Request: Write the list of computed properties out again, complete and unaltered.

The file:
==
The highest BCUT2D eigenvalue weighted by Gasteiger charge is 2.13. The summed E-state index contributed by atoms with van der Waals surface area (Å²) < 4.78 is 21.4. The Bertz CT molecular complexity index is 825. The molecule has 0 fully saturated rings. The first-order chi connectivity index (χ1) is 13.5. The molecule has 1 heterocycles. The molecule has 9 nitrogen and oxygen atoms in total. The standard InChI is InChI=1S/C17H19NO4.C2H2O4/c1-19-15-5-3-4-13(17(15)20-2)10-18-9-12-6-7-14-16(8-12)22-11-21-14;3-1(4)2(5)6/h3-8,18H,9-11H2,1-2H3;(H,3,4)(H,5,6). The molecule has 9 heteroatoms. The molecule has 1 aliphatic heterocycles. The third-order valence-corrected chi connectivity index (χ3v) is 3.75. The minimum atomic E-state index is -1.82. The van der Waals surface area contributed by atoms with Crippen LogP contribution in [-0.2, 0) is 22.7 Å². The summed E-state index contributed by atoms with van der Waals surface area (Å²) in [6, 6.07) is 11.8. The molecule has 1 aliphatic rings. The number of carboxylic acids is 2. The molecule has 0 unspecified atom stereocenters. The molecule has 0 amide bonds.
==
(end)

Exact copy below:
The highest BCUT2D eigenvalue weighted by Gasteiger charge is 2.13. The summed E-state index contributed by atoms with van der Waals surface area (Å²) < 4.78 is 21.4. The Bertz CT molecular complexity index is 825. The molecule has 0 fully saturated rings. The first-order chi connectivity index (χ1) is 13.5. The molecule has 1 heterocycles. The molecule has 9 nitrogen and oxygen atoms in total. The standard InChI is InChI=1S/C17H19NO4.C2H2O4/c1-19-15-5-3-4-13(17(15)20-2)10-18-9-12-6-7-14-16(8-12)22-11-21-14;3-1(4)2(5)6/h3-8,18H,9-11H2,1-2H3;(H,3,4)(H,5,6). The molecule has 9 heteroatoms. The molecule has 1 aliphatic heterocycles. The third-order valence-corrected chi connectivity index (χ3v) is 3.75. The minimum atomic E-state index is -1.82. The van der Waals surface area contributed by atoms with Crippen LogP contribution in [-0.2, 0) is 22.7 Å². The summed E-state index contributed by atoms with van der Waals surface area (Å²) in [6, 6.07) is 11.8. The molecule has 1 aliphatic rings. The number of carboxylic acids is 2. The molecule has 0 unspecified atom stereocenters. The molecule has 0 amide bonds.